Reporting Covid-19 infection via RIDDOR
An employee has contracted Covid-19. Are we required to report this to the enforcing authority?
Where an employee is confirmed through testing as having contracted Covid-19, this will only be reportable under the Reporting of Injuries, Diseases and Dangerous Occurrences Regulations 2013 (RIDDOR) in the following circumstances.
1. An accident or incident at work has, or could have, led to the release or escape of coronavirus (SARS-CoV-2) with a possible or actual exposure to the virus. This must be reported as a dangerous occurrence.
2. A person at work (a worker) has been diagnosed as having Covid-19 attributed to an occupational exposure to coronavirus. This must be reported as a case of disease.
3. A worker dies as a result of occupational exposure to coronavirus. This must be reported as a work-related death due to exposure to a biological agent.
A reasonable judgment must be made as to whether the circumstances gave rise to a real risk or had the potential to cause significant harm. For example, a laboratory worker accidentally smashing a vial containing coronavirus on the floor outside of a microbiological safety cabinet, leading to people being exposed, would be reportable.
However, where a worker is deliberately coughed on or spat at by a person of unknown Covid-19 status or where a health or social care worker provides treatment or care to a patient or service user who is not known to be Covid-19 positive but that patient or service user subsequently tests positive, are not reportable incidents. It would also be difficult to prove if an employee believes they caught coronavirus from a colleague at work.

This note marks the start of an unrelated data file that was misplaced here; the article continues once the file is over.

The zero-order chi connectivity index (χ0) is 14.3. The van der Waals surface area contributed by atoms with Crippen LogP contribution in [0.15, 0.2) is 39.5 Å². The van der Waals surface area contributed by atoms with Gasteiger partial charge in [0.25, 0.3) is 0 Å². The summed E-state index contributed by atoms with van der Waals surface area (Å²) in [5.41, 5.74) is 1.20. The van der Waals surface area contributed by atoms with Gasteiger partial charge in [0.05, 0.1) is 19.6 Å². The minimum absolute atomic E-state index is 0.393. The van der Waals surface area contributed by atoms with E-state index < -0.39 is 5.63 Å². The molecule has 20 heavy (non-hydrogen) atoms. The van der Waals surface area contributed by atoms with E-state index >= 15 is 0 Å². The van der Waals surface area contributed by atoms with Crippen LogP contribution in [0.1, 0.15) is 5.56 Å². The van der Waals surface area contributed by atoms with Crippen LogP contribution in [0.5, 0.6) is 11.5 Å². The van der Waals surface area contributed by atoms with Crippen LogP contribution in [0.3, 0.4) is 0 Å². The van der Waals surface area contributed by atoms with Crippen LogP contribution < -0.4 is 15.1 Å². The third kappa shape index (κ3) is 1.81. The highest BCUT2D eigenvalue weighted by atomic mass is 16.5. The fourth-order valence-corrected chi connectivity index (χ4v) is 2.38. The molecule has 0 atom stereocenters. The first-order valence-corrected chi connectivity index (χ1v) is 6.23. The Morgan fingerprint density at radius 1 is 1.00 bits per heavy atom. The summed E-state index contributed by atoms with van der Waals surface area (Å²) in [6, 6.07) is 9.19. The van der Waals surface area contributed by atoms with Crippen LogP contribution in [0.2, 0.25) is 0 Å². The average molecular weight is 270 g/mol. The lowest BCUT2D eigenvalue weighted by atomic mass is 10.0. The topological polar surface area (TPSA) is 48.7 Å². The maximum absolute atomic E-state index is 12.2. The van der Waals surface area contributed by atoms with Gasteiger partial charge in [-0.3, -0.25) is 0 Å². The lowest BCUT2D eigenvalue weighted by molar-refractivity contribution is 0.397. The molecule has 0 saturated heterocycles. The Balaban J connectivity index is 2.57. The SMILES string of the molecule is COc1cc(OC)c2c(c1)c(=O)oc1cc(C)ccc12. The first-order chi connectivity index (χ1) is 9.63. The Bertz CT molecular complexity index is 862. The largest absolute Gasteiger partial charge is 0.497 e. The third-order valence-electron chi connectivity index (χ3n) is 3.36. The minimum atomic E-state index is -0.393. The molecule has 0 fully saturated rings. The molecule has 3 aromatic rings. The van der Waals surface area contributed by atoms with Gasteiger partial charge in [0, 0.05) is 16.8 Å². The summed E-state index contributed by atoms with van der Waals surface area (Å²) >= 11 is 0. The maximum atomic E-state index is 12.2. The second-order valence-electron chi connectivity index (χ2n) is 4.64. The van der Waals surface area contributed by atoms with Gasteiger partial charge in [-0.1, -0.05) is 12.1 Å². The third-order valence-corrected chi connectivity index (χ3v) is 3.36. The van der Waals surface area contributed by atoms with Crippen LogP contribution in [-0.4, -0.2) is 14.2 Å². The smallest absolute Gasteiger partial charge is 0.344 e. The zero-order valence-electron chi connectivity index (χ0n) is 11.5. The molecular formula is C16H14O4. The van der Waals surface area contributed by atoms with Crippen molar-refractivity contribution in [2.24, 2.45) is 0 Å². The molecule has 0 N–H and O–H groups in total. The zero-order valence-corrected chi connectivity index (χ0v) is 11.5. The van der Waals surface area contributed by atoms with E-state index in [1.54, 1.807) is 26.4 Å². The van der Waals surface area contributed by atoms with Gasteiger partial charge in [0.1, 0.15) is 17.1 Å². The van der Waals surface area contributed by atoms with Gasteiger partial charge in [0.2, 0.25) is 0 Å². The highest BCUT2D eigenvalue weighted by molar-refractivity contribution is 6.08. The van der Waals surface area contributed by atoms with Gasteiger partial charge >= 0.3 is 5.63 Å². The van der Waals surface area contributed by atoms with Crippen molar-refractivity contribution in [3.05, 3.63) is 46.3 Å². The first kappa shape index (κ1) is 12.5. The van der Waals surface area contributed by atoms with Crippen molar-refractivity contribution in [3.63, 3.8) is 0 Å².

When deciding if a report is required as a case of a disease, the responsible person (usually the employer) must make a judgment, based on the information available, as to whether or not a confirmed diagnosis of Covid-19 is likely to have been caused by an occupational exposure — that is, whether or not there is reasonable evidence that a work-related exposure is the likely cause of the disease.
Factors to take into account when making this decision could include the following.
4. Did the nature of the person’s work activities increase the risk of them being exposed to the coronavirus?
5. Was there any specific, identifiable incident that led to an increased risk of exposure?
6. If the person’s work directly brought them into contact with a known coronavirus hazard without effective control measures.
Cases where a registered medical practitioner has highlighted the significance of work-related factors when communicating a diagnosis of Covid-19 would also be reportable.
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Responsible persons should also consider any official confirmation of Covid-19 infection
such as from a public testing body as being equivalent to a registered medical practitioner’s
Work with the general public, as opposed to work with persons known to be infected, is not
considered sufficient evidence to indicate that a Covid-19 diagnosis is likely to be
attributable to occupational exposure. Such cases do not require a report.
For an incident to be reportable as a death due to occupational exposure to coronavirus,
there must be reasonable evidence that a work-related exposure caused the worker’s
To require a RIDDOR report, the death must be caused by an occupational exposure to
coronavirus; that is, for Covid-19 reported deaths, the disease must have been a significant
cause of the person’s death. Medical evidence such as death certificates are likely to be an
important consideration when determining whether a report is required.
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